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Matthew Meselson

Matthew Meselson

Co-director, Harvard Sussex Program on Chemical and Biological Weapons

Member of the Board

Contact:
Telephone: (617) 495-5099
Email: msm@wjh.harvard.edu

 

Experience

Matthew Stanley Meselson is Thomas Dudley Cabot Professor of the
Natural Sciences and a member of the Belfer Center Board of Directors.

He received the Ph.B. degree from the University of Chicago in 1951 and the Ph.D. from the California Institute of Technology in 1957.

He was a research fellow and then Assistant Professor of Physical Chemistry at CalTech until he joined the Harvard faculty in 1960, where he conducts research in molecular genetics and evolution.

Since 1963 Dr. Meselson has been interested in chemical and biological defense and arms control and has served as a consultant on this subject to various government agencies. He is co-director of the Harvard-Sussex Program on CBW Armament and Arms Limitation and co-editor of its quarterly journal, /The Chemical Weapons Convention Bulletin/. Dr. Meselson is a member of the National Academy of Sciences, the American Academy of Arts and Sciences, the American Philosophical Society, the Academie des Sciences (Paris), the Academia Sanctae Clarae (Genoa), the Royal Society (London), the Russian Academy of Sciences, the Institute of Medicine, and the Council on Foreign Relations.

He has received numerous awards in molecular biology and genetics, most recently the 2004 Albert Lasker Award for Special Achievement in Medical Science and the 2008 Mendel Medal of the UK Genetics Society. He has served on the Council of the National Academy of Sciences, the Council of the Smithsonian Institution, the Arms Control and Non-Proliferation Advisory Board to the U.S. Secretary of State and the Committee on International Security and Arms Control of the U.S. National Academy of Sciences and is a member of the Steering Committee of the Pugwash Study Group on the Implementation of the Chemical and Biological Weapons Conventions.

 

 

By Date

 

2013

AP Photo

November 7, 2013

Syria, the OPCW, and Chemical Weapons 101

Q&A

By Andrew Wojtanik, Research Assistant, Belfer Center for Science and International Affairs and Matthew Meselson, Co-director, Harvard Sussex Program on Chemical and Biological Weapons

Following a U.S.-Russian proposal and UN Security Council resolution in September, the challenging task of securing, transporting, and ultimately destroying Syria's chemical weapons has fallen largely to the technical experts of the Nobel Prize-winning Organization for the Prohibition of Chemical Weapons (OPCW). To provide a background on chemical weapons and the OPCW's challenges ahead, research assistant Andrew Wojtanik asked Dr. Matthew Meselson, Thomas Dudley Cabot Professor of the Natural Sciences, for his insights.

 

 

McGill University Photo

May 27, 2013

Matthew Meselson Addresses McGill Graduates

Speech

By Matthew Meselson, Co-director, Harvard Sussex Program on Chemical and Biological Weapons

Professor Matthew Meselson addresses the graduates at the McGill University Convocation on May 27, 2013, urging them to make the most of the new information technology resources available today.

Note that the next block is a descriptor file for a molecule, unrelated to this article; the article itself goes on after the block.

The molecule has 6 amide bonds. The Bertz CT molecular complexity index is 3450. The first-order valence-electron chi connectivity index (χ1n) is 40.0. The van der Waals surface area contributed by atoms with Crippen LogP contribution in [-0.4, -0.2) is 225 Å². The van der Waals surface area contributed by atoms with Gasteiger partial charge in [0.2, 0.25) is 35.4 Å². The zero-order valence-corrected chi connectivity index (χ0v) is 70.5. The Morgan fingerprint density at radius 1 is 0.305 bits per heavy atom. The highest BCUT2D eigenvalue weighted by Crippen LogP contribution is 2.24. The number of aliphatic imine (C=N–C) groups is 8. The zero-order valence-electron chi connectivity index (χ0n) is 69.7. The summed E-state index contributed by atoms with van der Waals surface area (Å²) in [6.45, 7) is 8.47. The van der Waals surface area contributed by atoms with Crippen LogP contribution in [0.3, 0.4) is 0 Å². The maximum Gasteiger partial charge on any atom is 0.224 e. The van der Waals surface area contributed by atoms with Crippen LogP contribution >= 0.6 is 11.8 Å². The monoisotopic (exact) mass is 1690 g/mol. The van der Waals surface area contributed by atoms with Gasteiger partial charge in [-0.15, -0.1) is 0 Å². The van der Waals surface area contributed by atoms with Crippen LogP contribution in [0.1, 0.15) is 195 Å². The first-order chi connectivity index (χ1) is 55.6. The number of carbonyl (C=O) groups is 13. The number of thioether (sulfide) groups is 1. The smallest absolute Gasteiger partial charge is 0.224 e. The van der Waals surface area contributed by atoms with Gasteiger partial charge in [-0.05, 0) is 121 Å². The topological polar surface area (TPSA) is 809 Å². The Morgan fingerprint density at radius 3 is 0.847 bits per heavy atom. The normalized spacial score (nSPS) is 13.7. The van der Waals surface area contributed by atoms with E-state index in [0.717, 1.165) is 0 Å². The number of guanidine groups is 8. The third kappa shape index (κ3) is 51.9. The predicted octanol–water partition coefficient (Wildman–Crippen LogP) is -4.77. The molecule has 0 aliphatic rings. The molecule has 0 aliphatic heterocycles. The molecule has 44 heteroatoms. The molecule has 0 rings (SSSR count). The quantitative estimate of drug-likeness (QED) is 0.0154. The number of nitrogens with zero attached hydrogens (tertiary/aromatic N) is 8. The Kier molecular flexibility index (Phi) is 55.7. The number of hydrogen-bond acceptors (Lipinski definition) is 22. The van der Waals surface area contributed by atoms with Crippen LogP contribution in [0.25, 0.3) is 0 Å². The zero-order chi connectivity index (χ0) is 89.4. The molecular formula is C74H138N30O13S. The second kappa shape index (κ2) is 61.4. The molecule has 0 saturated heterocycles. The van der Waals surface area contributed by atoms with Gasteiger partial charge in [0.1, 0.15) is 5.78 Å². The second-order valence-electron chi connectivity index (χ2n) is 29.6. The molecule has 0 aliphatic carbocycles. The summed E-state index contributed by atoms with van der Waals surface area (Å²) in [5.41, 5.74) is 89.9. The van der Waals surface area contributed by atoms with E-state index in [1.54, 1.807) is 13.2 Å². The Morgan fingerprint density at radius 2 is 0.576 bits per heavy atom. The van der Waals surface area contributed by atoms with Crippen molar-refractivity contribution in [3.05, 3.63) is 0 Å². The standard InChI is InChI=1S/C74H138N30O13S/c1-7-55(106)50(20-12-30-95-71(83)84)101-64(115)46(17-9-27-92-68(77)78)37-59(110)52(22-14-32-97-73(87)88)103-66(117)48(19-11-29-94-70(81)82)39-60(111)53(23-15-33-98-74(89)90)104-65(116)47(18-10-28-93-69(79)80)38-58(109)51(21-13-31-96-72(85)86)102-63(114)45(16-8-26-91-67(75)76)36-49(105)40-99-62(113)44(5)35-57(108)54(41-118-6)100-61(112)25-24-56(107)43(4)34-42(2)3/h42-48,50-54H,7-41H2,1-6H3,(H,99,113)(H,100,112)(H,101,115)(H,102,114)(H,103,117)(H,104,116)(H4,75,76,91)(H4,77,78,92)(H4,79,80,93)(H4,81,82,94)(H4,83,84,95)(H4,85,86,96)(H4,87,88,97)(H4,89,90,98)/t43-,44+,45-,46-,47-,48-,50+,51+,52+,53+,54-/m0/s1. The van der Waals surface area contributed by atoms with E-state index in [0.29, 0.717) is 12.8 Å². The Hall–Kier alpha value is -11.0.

2009

January 15, 2009

"Your Inbox, Mr. President"

Op-Ed, Nature

By Matthew Meselson, Co-director, Harvard Sussex Program on Chemical and Biological Weapons

Rejuvenate the Environmental Protection Agency. End the stem-cell ban. Re engage with the UN on climate change. Six leading voices tell Nature what the new US president needs to do to move beyond the Bush legacy.

 

2008

June 2008

"The Yellow Rain Affair: Lessons from a Discredited Allegation"

Book Chapter

By Matthew Meselson, Co-director, Harvard Sussex Program on Chemical and Biological Weapons

"U.S. Secretary of State Alexander Haig, in a speech in West Berlin in September 1981 and in a detailed report to the Congress the following March, charged Soviet-backed Laotian and Vietnamese forces with waging toxin warfare against Hmong resistance fighters and their villages in Laos and against Khmer Rouge soldiers and villages in Cambodia. The charges were repeated with additional details in a further report to the Congress and to the member states of the United Nations in November 1982 by Haig's successor, Secretary of State George Shultz.

The investigation on which the allegation was based, however, failed to employ reliable methods of witness interrogation or of forensic laboratory investigation; it was further marred by the dismissal and withholding of contrary evidence and a lack of independent review. When the evidence for toxin attacks or any other form of chemical/biological warfare (CBW) was subjected to more careful examination, it could not be confirmed or was discredited. In what became known as the "Yellow Rain" affair, these charges — that toxic substances called trichothecenes were used in CBW — were initially pressed vigorously by the U.S. government and, even when the allegations proved unsustainable, they were not withdrawn...."

 

2007

January / February 2007

"Weapons Lab"

Journal Article, Bulletin of the Atomic Scientists, (Special Issue: Five Minutes to Midnight), issue 1, volume 63

By Matthew Meselson, Co-director, Harvard Sussex Program on Chemical and Biological Weapons

"The lack of transparency in U.S. biodefense work is fostering a widespread perception that we are secretly developing novel threat agents and exploring novel bioweapons concepts. This constitutes a kind of psychological proliferation that risks eroding the constraints against military and paramilitary use of biological weapons. And aside from security considerations, secrecy in biological research will impede rather than foster the discovery and development of practical methods of prophylaxis and therapy of infective disease."

 

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